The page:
The Divide: Perspectives on Trump’s inauguration

Elizabeth Booth

Since the moment Donald J. Trump announced his presidency in June of 2015, a whirlwind of controversy has surrounded him.  Americans were both invigorated and disheartened by his election win this past November.  His inauguration barely ended, many have expressed a call for unity though it is unclear how close to a united front we are.  Shannon Low, Sophomore, Psychology major, and Hannah McNutt, Junior, Human Resource Management/Business Management/Marketing major, gave their thoughts on Donald Trump, the next four years, and the current political discourse of America in light of the recent inauguration.

Low considers himself neither liberal or conservative but rather, bipartisan.  Low was led to his affiliation by “Careful dissection of my own values and the courage to rebel against those who stand against those values, no matter what party is pushing the issue.”  McNutt expresses a lean to the right. “I consider myself a Log Cabin Republican. I am Conservative and a Constitutionalist. However, on the topic of LGBTQ equality, I tend to side more with the Left.”

Though Trump was not McNutt’s first choice for the Conservative party, he gained her support thereafter.  “His decision to only accept $1 salary instead of the $400,000 salary really helped me gain a lot of respect for him.”  She believes he will be supportive of both our country and our military. “I truly think he will only have the American people’s best interests at heart during his Presidency.”

Low was impressed by Trump’s “quick rise to power,” he questions Trump’s moral qualifications. “I was already getting appalled by his words but when the ‘Grab her by the pussy,’ thing happened. I looked at my daughter and thought about what it would be like to explain to her that this is the leader of her nation.”  McNutt agrees that his “crude” talk bothered her.  “He is not very great at using a filter, both in person and on Twitter.”

In spite of this, McNutt is not only confident in Tump’s experience as a businessman and that he will contribute to small business growth, decrease national debt, and create job growth, but she also hopes that “he can mend the divide in our nation.” There is no denying that debate did not die with the election.  “Trump did not cause the divide,” says McNutt.  “I think there are too many people who feel entitled and want their way all the time.”  She believes the best action toward unity is through respect toward Trump and hope in his abilities. Low feels that the source of the divide lies in the emotions that come with party affiliation.  “Stop affiliating with parties. Affiliate with your own policies and values. Learn to find your identity as an individual.”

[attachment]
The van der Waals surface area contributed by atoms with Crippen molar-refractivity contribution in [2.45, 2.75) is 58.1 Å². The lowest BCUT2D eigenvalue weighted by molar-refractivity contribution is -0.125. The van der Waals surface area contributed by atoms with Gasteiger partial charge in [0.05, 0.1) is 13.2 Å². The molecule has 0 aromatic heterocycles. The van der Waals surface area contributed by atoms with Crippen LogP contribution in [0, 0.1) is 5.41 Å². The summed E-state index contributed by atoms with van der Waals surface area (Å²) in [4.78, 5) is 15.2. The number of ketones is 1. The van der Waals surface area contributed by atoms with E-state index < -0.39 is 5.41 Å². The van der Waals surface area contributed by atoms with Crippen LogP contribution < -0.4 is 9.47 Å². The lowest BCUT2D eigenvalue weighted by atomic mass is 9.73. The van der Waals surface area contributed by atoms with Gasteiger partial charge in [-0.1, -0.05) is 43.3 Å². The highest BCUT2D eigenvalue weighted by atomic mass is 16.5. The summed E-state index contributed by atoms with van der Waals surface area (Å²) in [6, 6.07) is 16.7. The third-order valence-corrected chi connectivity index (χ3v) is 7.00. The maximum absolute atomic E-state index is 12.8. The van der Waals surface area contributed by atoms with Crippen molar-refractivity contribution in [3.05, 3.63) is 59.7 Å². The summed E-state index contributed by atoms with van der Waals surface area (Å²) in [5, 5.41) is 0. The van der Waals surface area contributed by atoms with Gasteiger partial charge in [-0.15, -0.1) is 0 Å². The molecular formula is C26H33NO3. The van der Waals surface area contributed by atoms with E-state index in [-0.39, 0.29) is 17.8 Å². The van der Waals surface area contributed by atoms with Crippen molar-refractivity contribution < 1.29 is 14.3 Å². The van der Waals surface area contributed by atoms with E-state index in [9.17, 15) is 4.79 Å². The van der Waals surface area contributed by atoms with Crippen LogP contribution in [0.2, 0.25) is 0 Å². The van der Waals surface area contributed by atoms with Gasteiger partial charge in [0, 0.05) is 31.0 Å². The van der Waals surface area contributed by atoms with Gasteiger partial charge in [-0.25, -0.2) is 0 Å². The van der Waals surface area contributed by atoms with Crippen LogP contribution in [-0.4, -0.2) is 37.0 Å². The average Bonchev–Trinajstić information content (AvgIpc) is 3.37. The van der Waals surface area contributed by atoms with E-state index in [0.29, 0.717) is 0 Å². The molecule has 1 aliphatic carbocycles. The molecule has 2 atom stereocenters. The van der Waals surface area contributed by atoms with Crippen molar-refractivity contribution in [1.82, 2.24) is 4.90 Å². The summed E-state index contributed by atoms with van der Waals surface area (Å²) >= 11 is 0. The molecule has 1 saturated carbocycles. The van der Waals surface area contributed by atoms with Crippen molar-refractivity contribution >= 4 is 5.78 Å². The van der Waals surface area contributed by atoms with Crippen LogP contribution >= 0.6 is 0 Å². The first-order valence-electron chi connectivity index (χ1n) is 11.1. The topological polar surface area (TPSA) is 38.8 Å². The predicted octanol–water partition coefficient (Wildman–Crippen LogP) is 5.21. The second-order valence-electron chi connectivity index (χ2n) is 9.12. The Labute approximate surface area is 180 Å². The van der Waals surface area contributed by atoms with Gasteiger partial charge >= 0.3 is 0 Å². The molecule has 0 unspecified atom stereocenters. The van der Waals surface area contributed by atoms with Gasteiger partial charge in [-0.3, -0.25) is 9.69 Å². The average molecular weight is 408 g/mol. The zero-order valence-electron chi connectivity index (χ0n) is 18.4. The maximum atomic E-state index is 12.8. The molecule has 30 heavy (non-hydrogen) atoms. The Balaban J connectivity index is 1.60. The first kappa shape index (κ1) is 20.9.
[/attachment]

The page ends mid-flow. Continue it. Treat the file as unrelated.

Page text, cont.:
Inauguration Speech claims that Trump will “eradicate Islamic terrorism” left Low questioning repercussions for these comments.  “I assume they are going to want to retaliate to that. So if and when they do, and they will, I foresee Trump making some rash decisions to display his power. Depending on what he does it may give rise to even more Islamic aggression.”

Perhaps you are someone like McNutt says, “The more I have allowed myself to learn about him and his background, I know I made the right decision. I truly think he will make an excellent President.”  Or perhaps you are more like Low, “There are more morally qualified individuals to run the country. Let’s take a look at ourselves as a country and wonder why we glorify social standing rather than qualifications.”  Either way, it is unclear what the future holds for America.  What is clear that unless we develop an understanding of each other across our divisions, how “indivisible” we truly are will continue to be tested.